The short answer is…we’re not sure, but by the time we realize it, it may be too late. In order to get a bit of perspective on historical volatility, below is a very informative chart prepared by FT Alphaville that gives the ten lowest and ten highest observations of volatility dating back to 1929. As you can see, some of the highest spikes in volatility came at obvious times during our country’s history: The Great Depression, WWII, Black Monday, Enron, and the Global Financial crisis of 2008:
Source: FT Alphaville
If you look below, since 1990, volatility has consistently hovered around 20, with periods of high volatility approaching and exceeding 30. From 1997 through 1999 there was the Asian Contagion and Long Term Capital Management, then we watched the internet bubble burst in 2000, which was followed closely by the 9/11 attacks, and Enron and WorldCom. After Enron and Worldcom, volatility simmered down for a few years only to spike back up during the subprime mortgage debacle and the collapse of Lehman Bros. We saw another brief spike in volatility during the flash crash, but volatility has since been declining.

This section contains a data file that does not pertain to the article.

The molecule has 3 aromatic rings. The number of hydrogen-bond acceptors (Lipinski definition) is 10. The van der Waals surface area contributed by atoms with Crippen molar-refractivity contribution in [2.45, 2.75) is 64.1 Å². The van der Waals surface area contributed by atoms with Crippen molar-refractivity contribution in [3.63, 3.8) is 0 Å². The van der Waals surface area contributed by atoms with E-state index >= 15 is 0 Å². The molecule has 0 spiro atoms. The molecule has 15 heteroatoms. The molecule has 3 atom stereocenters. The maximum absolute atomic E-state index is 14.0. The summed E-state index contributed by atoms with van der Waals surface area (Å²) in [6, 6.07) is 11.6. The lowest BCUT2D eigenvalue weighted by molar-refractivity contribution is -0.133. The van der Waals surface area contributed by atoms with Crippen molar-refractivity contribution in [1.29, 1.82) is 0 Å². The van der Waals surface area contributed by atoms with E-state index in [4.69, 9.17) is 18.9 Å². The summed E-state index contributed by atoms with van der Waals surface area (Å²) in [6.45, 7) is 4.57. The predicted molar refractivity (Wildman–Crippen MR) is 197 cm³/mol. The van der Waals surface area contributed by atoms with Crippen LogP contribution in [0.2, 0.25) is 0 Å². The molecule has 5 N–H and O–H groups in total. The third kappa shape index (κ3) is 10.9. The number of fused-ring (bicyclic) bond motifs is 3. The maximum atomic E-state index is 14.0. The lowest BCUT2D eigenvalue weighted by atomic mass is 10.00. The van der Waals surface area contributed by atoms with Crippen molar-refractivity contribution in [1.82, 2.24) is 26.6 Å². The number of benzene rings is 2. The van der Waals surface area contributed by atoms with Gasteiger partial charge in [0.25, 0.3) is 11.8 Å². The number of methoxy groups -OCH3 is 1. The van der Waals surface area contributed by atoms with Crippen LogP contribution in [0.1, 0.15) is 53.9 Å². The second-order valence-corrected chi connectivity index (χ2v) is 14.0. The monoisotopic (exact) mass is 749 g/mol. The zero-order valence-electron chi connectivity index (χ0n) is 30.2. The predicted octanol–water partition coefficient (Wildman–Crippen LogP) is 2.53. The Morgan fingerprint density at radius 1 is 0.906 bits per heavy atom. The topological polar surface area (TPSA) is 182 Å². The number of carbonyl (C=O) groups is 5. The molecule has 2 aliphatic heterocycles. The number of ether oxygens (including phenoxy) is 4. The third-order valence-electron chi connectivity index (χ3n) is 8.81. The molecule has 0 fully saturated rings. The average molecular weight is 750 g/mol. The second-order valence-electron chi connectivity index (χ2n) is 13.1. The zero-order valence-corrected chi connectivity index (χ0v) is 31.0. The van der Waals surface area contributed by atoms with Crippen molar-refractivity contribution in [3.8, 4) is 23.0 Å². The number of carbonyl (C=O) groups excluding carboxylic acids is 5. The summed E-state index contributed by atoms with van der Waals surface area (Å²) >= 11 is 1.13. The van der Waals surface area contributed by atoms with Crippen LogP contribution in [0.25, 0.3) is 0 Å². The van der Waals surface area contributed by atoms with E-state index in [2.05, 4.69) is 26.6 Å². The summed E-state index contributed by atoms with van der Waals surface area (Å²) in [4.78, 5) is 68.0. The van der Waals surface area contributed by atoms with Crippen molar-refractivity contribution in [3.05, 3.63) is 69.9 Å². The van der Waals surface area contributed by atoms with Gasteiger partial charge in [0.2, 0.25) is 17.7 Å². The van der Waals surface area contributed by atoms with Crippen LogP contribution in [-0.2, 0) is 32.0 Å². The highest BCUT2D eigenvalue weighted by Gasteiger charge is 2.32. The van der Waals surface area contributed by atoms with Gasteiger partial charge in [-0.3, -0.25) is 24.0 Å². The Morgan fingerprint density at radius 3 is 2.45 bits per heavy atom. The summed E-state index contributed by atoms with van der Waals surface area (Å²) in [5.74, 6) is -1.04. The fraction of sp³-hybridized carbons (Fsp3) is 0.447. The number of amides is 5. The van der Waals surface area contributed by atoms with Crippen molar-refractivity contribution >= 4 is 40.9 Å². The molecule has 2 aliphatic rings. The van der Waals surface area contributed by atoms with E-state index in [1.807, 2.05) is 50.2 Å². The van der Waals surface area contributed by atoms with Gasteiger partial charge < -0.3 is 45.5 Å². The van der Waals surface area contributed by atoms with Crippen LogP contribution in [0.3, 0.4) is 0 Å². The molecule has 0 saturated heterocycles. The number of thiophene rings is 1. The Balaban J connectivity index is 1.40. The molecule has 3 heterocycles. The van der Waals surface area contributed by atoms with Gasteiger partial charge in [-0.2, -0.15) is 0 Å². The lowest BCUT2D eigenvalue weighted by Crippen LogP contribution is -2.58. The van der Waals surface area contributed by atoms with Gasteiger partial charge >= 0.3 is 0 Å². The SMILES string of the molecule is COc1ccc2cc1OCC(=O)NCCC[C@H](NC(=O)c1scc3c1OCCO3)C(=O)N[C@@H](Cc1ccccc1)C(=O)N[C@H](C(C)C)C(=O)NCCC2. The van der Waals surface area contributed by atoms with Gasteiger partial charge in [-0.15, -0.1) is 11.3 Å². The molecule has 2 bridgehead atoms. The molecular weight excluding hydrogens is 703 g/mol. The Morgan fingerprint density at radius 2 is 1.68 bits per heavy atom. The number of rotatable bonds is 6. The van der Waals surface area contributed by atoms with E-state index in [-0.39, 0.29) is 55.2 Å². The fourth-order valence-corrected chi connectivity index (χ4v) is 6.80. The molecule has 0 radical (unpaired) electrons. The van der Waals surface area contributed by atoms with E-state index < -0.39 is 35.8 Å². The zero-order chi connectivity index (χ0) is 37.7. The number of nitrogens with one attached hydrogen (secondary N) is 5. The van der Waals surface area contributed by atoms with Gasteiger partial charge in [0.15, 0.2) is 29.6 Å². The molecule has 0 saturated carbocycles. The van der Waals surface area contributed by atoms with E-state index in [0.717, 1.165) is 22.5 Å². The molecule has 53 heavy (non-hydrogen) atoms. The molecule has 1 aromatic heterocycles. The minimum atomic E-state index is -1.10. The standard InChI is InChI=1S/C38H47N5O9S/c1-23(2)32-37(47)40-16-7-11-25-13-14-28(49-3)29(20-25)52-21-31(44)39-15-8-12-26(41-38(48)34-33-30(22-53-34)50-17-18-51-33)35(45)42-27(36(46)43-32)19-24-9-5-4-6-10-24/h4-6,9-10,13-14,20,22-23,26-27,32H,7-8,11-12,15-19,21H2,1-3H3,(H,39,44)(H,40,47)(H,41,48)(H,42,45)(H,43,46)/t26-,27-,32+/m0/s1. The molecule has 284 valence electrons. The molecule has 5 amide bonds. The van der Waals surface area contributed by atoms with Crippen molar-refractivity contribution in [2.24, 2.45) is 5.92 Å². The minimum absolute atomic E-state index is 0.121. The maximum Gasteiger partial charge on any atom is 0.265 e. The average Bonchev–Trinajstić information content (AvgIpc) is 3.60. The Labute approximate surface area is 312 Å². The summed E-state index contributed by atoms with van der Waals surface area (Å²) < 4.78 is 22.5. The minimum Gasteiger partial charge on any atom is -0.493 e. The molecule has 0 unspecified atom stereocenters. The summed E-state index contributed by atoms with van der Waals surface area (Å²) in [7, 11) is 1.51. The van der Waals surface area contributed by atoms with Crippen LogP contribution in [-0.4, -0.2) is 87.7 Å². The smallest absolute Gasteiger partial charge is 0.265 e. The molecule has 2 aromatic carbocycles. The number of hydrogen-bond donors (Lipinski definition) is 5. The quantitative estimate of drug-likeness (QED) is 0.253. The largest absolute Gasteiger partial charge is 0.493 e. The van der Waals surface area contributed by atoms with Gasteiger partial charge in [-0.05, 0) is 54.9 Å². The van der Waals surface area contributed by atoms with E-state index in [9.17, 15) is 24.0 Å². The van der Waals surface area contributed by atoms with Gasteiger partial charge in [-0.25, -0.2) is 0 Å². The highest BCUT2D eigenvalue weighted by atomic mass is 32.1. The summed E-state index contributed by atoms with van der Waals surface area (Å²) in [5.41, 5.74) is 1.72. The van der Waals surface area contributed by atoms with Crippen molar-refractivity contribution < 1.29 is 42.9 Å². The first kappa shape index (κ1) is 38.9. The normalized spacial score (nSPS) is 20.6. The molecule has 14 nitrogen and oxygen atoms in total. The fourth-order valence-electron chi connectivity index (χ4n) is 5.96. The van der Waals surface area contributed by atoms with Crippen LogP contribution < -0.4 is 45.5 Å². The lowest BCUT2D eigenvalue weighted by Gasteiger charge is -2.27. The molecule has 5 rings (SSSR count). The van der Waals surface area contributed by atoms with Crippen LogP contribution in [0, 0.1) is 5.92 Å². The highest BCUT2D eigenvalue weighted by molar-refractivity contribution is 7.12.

As we focus further below, we see that spikes over the last year have been fairly tame on a relative basis. They have coincided with mild pullbacks of a few percent in the equity indices and quickly reversed with no lasting effect as the indices simply shook them off and marched on to new highs as volatility declined.
Over the last couple of weeks we have seen an increase in volatility: is this another “head fake” or a sign of things to come? We certainly can’t predict when volatility will return for an extended period, however, it would seem that the stage is set should it like to stick around. With the current global situation, catalysts seem to abound: Russia/Ukraine, ISIS/Iraq, Israel/Hamas, Economy/FOMC, Ebola outbreak, and on and on. Despite the many global factors that suggest volatility could be here to stay, the x-factor still seems to be the Federal Reserve’s monetary policy. Economists continue to believe that volatility will remain historically low until the Fed takes initial measures to begin increasing rates.